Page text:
The new findings come from the Women's Health Initiative Memory Study of Younger Women (WHIMSY) and were reported by Mark Espeland, Ph.D., of Wake Forest School of Medicine on behalf of the academic research centers involved in the study. The study was funded primarily by the National Institute on Aging (NIA) and the National Heart, Lung, and Blood Institute, components of the National Institutes of Health.
"In contrast to findings in older postmenopausal women, this study tells women that taking these types of estrogen-based hormone therapies for a relatively short period of time in their early postmenopausal years may not put them at increased risk for cognitive decline over the long term," said Susan Resnick, Ph.D., chief of the NIA's Laboratory of Behavioral Neuroscience and a co-author of the study. "Further, it is important to note that we did not find any cognitive benefit after long-term follow-up."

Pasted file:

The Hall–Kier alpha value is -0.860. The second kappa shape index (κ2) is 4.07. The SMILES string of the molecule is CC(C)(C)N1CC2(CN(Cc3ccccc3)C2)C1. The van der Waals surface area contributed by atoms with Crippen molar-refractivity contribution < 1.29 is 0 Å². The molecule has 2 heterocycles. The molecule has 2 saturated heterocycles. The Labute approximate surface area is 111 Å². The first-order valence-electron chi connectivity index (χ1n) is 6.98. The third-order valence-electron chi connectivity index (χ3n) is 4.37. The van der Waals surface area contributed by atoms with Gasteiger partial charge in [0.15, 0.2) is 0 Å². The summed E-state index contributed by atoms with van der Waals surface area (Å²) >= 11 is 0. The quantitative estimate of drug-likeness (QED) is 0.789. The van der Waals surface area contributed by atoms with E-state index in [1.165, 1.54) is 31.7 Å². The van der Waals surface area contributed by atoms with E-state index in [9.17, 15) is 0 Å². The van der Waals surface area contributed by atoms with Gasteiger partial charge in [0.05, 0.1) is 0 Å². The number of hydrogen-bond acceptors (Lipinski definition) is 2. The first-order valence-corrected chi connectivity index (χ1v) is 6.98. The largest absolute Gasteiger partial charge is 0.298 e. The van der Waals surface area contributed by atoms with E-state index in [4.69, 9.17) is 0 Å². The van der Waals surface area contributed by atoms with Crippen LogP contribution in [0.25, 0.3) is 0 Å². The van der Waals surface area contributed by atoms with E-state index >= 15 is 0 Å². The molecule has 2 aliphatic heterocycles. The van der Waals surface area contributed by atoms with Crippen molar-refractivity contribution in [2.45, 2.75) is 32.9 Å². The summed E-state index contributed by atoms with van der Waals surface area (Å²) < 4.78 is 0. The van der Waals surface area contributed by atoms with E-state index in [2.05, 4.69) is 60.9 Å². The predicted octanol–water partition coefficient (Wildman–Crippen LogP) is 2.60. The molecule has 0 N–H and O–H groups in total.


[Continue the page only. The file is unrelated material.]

For more on menopause and mental health, see Psychiatric News here